Friday, January 06, 2012

After 9 years.
That's almost a decade. But after 9 years of being in this country, I finally received my green card the other day. It's been a long convoluted road, from a J then H visa and now this.
Though it's a huge relief, and will make travelling with my family much easier, and not having to worry about 'secondary' screens (which is still much better these days compared to the post 9/11 days), getting this was almost a bittersweet moment.
Probably more psychological, since I've called this place home for the last 9 years. Including medical school, I've lived in North America since 1998.
But, becoming a Permanent Resident, also makes it pretty clear (if it wasn't already): This, here, is now home. Here.
No longer Malaysia. No longer the place I was born. The place I grew up with, the place that holds so many precious memories, and still holds so many family and friends still so dear to me.
Though this was not what I foresaw when I started my career here, this was but to be expected when Kristin and I got married and started our family. And though I do consider it a privilege to receive this card, I am somewhat saddened to think about the factors that led me here. The same factors that have led 5 of the 10 other close friends of mine from highschool to seek permanent residence elsewhere, outside of Malaysia. To cause the massive brain drain from Malaysia, the loss of so many young talents. The same issue that comes up over and over again, in a country that found her independence almost 55 years ago: If you are of a different skin color, then you'll always be an immigrant. You'll never have the same rights.
So ultimately, for my family, for my daughter's future, like many of my friends who think about their children's futures, we seek greener pastures. Though this place is far from perfect, this is now home. 


Anonymous lin said...

congratulations :)

11:16 PM  
Blogger Ivanka Ng said...

Congratulations... what were the main factors that make you thinking of migration? how about your privileges now after got the green card? would it better than malaysia?

3:11 AM  
Anonymous Shuz said...

congratulations Dr. =)

11:34 PM  
Blogger PaulOS said...

Next.. Citizenship?

8:15 PM  
Anonymous Vagus said...

Ivanka: Many reasons, personal and professional. I have all the priviledges of an American, except voting rights. That I get if I choose to become a citizen in a few years.
Paulos: call me silly but I'm still somewhat attached to being a Malaysian, not sure if I will apply for the next step

7:19 AM  
Anonymous Michelle Olivarez said...


I stumbled upon your blog as I was browsing through the Internet about Malaysia's brain drain.. and we have a lot in common, I find!

I am also a Malaysian who got my green card in January 2012! Married an American, I see that you too! I am happy to find someone who is going through the same thing as I am, as I rarely meet many Malaysian immigrants in USA. I live in Southern California, what about you?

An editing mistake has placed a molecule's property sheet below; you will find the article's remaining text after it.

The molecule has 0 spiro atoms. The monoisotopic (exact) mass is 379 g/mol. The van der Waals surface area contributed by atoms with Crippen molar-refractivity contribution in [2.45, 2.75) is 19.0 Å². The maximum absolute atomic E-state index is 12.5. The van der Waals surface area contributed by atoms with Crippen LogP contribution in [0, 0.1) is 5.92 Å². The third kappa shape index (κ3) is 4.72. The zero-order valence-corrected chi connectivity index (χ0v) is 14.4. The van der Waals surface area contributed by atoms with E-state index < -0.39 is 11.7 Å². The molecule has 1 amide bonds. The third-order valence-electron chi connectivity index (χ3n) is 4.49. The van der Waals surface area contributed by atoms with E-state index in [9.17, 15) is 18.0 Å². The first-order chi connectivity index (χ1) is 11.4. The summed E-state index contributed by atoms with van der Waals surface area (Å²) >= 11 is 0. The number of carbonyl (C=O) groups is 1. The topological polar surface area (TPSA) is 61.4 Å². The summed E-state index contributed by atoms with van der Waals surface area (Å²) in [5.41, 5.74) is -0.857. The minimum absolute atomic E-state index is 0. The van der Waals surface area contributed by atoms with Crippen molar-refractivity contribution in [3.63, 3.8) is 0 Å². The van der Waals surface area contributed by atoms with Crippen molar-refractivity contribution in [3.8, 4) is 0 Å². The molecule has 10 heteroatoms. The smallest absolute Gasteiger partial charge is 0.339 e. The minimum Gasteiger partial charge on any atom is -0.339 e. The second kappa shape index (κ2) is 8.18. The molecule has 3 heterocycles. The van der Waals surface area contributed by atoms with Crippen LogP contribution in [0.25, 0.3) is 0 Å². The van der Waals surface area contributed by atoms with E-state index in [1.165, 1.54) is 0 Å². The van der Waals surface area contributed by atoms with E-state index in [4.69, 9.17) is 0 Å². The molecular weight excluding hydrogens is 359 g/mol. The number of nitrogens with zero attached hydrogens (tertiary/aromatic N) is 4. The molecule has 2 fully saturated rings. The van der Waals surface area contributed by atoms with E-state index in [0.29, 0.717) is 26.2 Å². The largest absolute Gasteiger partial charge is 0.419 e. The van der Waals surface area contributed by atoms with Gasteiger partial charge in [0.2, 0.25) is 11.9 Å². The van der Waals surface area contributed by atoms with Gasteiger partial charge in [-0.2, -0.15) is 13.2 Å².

Which part of Malaysia are you from?
If that's okay with you, we should keep in touch! It'll be cool to talk to another Malaysian whom I can relate to.

Just reply me here 1st and then, we can chat :) would like to know more about your journey!

6:19 PM  
Blogger vagus said...

Hi Michelle. Actually I know of several Malaysians in CA. I'm based in the midwest, but originally from Seremban

10:00 PM  
Anonymous Michelle O said...

Oh really? Anyone in San Diego? :D

Oh.. you're from Seremban. I am from KL. I notice that it took you around 9 years to get your green card?? Wow, that's pretty long. And.. about being a doctor.. did you do A Levels and study in IMU... then, go to medical school in USA? I am also in a health-related field.

I can totally relate to feelings of still being Malaysian.. in fact, I also don't know if I wanna apply for citizenship. I know that you've been in the USA for a few years now.. I just got here in January, as a PR. Am still adjusting.. but it gets easier :) miss my family and the food though back in Malaysia!

11:09 AM  
Blogger vagus said...

Michelle: Yes, I did A levels at Taylor's before IMU and Canada for medschool. The greencard took awhile because I was on a J1 visa which requires a long process to convert to green card.
Any change is difficult, but I believe the USA to be a country full of potential, and rewards those who work hard without the bigotry we left behind. The Malaysians I know are in SF, but am sure SD has plenty. While it's good to network with Malaysians, a key to settling down in a new place is to also form new networks with people here, and learn about the new culture. Am sure you will do great!

8:37 PM  
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